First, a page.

Tuesday, April 15, 2014

M: Milestones AtoZChallenge

There's a verse in Proverbs that I think about often as it reminds me that each of us, whatever our circumstances, need the ability to look forward. That is, we need goals. We need purpose. 

Where there is no vision, the people parish. (Proverbs 29:18). 

When I first read it as a kid, I didn't think about the context. The literal text spoke to me, and the verse has propelled me forward for many years. A question in my mind has remained: What is my vision for my life?

This year as part of the National Education Association Master Teacher Project, I have had milestones set for me by Better Lesson, the company NEA has contracted with to host the courses of those in the project. For each milestone, I contract to complete a certain number of lessons. 

When I began my journey with BL and the MTP, I was told I'd be responsible for submitting a lesson every day I teach English 12. At first, I consulted the district calendar and submitted the number of lessons I'd write based on student contact time. In time I discovered not all interpreted the "a lesson a day" mandate as literally as I did. Still, I needed a vision that empowered me to manage my contractual obligations. Otherwise, I would not, I realized, be able to complete the project requirements. 

I've been involved in many other endeavors that necessitate my creating milestones that lead to completion of a task, including earning my B.S. in four years, finishing National Board Certification and recertification, earning my M.A. 

Life in a western world revolves around milestones. To set milestones (goals) we need a vision. 

One of my favorite RSA Animate videos suggests that people operate in one of six different time constructs and that schools need to understand that both culture and technology affect the way students perceive and react to time:

This year has been particularly frustrating to me when dealing with students and time management. I worry about those who seemingly take a cavalier attitude about deadlines, all the while telling me they plan to attend college. 

The first week of school a student from last year visited me and apologized for ignoring my advice about time management and deadlines. He quickly learned that five minutes late in submitting a paper resulted in a 50% grade reduction. 

Finding a way to respect cultural mores while instilling the Western ideal that meeting milestones is key to their academic and job success presents an increasingly complicated challenge for teachers. 

As I look forward to the end of the school year and begin planning for next year, I'm thinking about ways to incorporate lessons on time and milestones and developing a vision into the required curriculum. 

Right now, I feel a bit like the speaker in the Hootie and the Blowfish song "Time." 


Time, why you punish me? 
Like a wave bashing into the shore 
You wash away my dreams. 
Time, why you walk away? 
Like a friend with somewhere to go 
You left me crying 
Can you teach me about tommorrow 
And all the pain and sorrow 
Running free? 
Cause tomorrow's just another day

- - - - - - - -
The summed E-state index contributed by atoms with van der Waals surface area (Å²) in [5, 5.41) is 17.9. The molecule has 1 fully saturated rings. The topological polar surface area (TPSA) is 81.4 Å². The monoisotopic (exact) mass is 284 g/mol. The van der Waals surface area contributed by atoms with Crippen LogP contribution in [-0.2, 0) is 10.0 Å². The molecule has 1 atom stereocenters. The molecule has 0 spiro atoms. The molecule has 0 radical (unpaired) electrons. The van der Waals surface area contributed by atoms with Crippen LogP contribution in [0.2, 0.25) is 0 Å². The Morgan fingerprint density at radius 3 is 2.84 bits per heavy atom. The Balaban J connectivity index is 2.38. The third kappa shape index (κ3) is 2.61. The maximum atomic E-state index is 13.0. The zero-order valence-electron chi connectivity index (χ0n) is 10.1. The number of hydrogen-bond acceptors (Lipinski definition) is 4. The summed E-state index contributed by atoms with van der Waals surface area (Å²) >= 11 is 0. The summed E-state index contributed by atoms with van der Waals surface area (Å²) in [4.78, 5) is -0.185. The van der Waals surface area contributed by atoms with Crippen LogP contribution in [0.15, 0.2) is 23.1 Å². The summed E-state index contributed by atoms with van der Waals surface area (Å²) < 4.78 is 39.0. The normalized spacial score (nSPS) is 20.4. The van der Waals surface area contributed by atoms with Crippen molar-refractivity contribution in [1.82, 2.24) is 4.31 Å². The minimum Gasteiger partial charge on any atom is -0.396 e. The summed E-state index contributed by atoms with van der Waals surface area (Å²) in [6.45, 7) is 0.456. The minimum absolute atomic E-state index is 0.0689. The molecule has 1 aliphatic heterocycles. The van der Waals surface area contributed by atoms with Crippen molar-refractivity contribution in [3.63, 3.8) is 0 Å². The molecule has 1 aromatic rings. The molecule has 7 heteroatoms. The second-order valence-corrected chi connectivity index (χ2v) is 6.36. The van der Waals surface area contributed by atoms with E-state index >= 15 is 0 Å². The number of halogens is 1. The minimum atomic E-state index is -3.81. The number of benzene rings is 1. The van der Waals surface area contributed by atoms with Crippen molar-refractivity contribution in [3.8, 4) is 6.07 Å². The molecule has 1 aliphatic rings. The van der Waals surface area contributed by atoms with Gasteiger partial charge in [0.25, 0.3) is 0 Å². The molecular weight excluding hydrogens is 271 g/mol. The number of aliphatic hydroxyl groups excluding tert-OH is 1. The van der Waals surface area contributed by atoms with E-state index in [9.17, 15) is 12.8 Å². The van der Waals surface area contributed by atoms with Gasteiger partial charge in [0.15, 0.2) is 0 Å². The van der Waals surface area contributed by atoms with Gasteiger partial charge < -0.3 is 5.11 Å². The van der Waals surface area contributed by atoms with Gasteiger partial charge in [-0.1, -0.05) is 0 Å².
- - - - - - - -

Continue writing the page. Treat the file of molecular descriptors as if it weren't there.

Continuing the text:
And I don't believe in time 
Time, I don't understand 
Children killing in the street 
Dying for the color of red 
Time, hey there red and blue 
Wash them in the ocean, make them clean, 
Maybe their mothers won't cry tonight 
Can you teach me about tomorrow 
All the pain and sorrow 
Running free? 
But tomorrow's just another day 
And I don't believe in... 
[chorus:]
Time is wasting 
Time is walking 
You ain't no friend of mine 
I don't know where i'm goin' 
I think I'm out of my mind 
Thinking about time 
And if I die tomorrow, yeah 
Just lay me down in sleep 
[chorus]
Time, you left me standing there 
Like a tree growing all alone 
The wind just stripped me bare, stripped me bare 
Time, the past has come and gone 
The future's far away 
Now only lasts for one second, one second 
Can you teach me about tomorrow 
And all the pain and sorrow 
Running free? 
'Cause tomorrow's just another day 
And I don't believe in time 
[chorus]
Time, why you punish me?

6 comments:

  1. I truly enjoyed your post for the #a2zchallenge I think that MILESTONES are as important if not more so than goals. If I feel uneasy I like to take a deep breath and think... OK where was I a year ago, what have I done ... it always puts me at ease and I guess it is a bit of an exercise on Milestones and accomplishments http://4covert2overt.blogspot.com/

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  2. Glenda, yours is such a noble profession. And like you rightly said, it is very important for you to instill the principles of time management and milestones early on. Thank you for sharing this. And good luck with the rest of the challenge!

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    1. Thanks for stopping by, Aarthi. I've had fun w/ the A to Z Challenge and even have some students who have found my blog. Believe me, teachers don't feel noble. We fill more like the whipping girl these days.

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  3. Milestones are so important in everything we do. And yes, we have hit the halfway milestone with the A to Z challenge. This is my first year and I'm determined to get to Z. Looking forward to reading more on your website.

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    1. My first year, too. In fact, this is my first blog challenge. I started a day late and wrote two posts for the first day. Yesterday I read a blog by a woman who plans her posts a year ahead of time. I can't even do that for a vacation!

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  4. Oh, I have the vision. Now I just need the perseverance. :-)

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